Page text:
Monday, July 16, 2007

The Heat is On

Vicki’s last blog on hot weather got my wheels turning. We’ve been having brush fires here in Hawai‘i due to ongoing drought conditions. The scent of burning wood is in the air. And it’s not that nice autumn smell. This is an odor that makes people sniff the air while anxiety furrows their brows. A few days ago, the front page of our newspaper had a picture of a fireman being carried off by his colleagues because he was overcome with heat prostration during a fight against one of these fires. And these are young people who train hard. They’re in shape.

I got to thinking about the many roles, often dangerous, which are played by the Honolulu Fire Department. The one most people think of is the department’s quick action against fire. They fight building fires, vehicle fires, brush fires, dumpster and rubbish fires, and marine vessel fires. To do this, the fire department, which consists of forty-two stations on the island of O‘ahu (our most populated island, at about 900,000 residents), uses forty-two engine companies, thirteen ladder companies, two rescue companies, two hazardous materials companies, two tower companies, a fireboat company, five tankers, two helicopters, one helicopter tender, and several personal water craft.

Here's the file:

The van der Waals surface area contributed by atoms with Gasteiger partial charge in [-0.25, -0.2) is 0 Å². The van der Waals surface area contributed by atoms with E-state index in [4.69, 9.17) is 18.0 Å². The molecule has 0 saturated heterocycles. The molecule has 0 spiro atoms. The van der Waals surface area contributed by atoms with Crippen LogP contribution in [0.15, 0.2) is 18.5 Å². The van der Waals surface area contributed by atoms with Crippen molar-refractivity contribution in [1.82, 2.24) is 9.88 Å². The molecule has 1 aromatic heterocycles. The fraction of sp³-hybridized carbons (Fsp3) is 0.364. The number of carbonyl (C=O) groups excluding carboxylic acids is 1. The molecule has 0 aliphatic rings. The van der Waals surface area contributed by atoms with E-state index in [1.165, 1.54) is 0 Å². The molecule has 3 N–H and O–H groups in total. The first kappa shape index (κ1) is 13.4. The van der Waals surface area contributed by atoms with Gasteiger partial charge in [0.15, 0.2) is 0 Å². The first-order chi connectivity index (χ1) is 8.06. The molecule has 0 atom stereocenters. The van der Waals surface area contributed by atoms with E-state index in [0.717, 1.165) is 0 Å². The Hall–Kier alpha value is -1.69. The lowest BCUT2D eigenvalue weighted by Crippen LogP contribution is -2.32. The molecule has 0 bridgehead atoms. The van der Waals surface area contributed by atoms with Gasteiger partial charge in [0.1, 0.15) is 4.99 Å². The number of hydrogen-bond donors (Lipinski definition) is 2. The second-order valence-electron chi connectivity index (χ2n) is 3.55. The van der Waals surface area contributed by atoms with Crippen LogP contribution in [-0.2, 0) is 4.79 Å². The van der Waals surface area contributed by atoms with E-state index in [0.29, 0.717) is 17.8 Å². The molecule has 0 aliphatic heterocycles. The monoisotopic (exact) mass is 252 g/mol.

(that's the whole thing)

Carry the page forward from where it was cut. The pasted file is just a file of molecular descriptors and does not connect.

In addition to preventing and fighting fires, HFD responds to medcal emergencies, hazardous materials spills and leaks, and search and rescue missions on both land and water. Along with the other members of my family, I’m a surfer (very small waves for me), and we often look up at the sound of helicopter rotors that rattle an otherwise tranquil outing. When we hear those blades, we say a little prayer for whomever those copters are going to help.

Sometimes the helicopters head for the rugged cliffs and mountains to rescue injured hikers, where they drop specially trained HFD rescue squads. One helicopter carries a detachable forward looking infrared (FLIR) camera to help locate lost or missing hikers once night has fallen. Once the hiker has been found, the rescue crew may use a Billy Pugh Rescue Net or a Stokes Litter to extract the person from hard-to-reach or perilous areas.

Often for ocean rescues, the HFD rescue crews use PWC’s, or personal water craft. They work with Honolulu City and County Lifeguards, who have begun a nation-wide training program for ocean rescue situations using these fast machines and the accompanying rescue sleds. Speaking of ocean rescues, HFD’s fireboat, the Mokuahi, responds to marine vessel fires and rescues in the busy, international Honolulu Harbor and up to 3 miles offshore.

I’ve barely scratched the surface of HPD’s activities in a state widely seen as a tourist destination. We need to keep our image warm and friendly, which isn’t usually difficult in such a beautiful place. But danger lurks below the azure waters and velvety mountains intrinsic to this chain of volcanic islands: crashing surf, hidden ocean currents, precipitous cliffs, wild animals (no snakes, though), and the unpredictable human being. It’s a great place for mysteries.

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